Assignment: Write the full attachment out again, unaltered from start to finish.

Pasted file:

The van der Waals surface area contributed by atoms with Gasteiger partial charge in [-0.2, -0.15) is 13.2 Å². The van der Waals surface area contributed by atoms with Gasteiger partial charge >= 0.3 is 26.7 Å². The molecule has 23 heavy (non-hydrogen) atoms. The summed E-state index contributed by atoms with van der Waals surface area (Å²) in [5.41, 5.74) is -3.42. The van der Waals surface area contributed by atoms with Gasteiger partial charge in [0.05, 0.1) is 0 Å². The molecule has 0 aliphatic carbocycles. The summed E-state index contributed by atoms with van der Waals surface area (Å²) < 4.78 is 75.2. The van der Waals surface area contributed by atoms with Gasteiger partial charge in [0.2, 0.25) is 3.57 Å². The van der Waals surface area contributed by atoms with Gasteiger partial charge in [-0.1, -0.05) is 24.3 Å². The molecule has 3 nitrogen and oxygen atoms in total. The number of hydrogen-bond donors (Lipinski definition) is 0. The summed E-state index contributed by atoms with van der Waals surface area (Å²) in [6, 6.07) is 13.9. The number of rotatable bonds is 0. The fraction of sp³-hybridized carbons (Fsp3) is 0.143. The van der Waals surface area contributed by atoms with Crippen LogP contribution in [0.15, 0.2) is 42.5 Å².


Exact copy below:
The van der Waals surface area contributed by atoms with Gasteiger partial charge in [-0.2, -0.15) is 13.2 Å². The van der Waals surface area contributed by atoms with Gasteiger partial charge >= 0.3 is 26.7 Å². The molecule has 23 heavy (non-hydrogen) atoms. The summed E-state index contributed by atoms with van der Waals surface area (Å²) in [5.41, 5.74) is -3.42. The van der Waals surface area contributed by atoms with Gasteiger partial charge in [0.05, 0.1) is 0 Å². The molecule has 0 aliphatic carbocycles. The summed E-state index contributed by atoms with van der Waals surface area (Å²) < 4.78 is 75.2. The van der Waals surface area contributed by atoms with Gasteiger partial charge in [0.2, 0.25) is 3.57 Å². The van der Waals surface area contributed by atoms with Gasteiger partial charge in [-0.1, -0.05) is 24.3 Å². The molecule has 3 nitrogen and oxygen atoms in total. The number of hydrogen-bond donors (Lipinski definition) is 0. The summed E-state index contributed by atoms with van der Waals surface area (Å²) in [6, 6.07) is 13.9. The number of rotatable bonds is 0. The fraction of sp³-hybridized carbons (Fsp3) is 0.143. The van der Waals surface area contributed by atoms with Crippen LogP contribution in [0.15, 0.2) is 42.5 Å².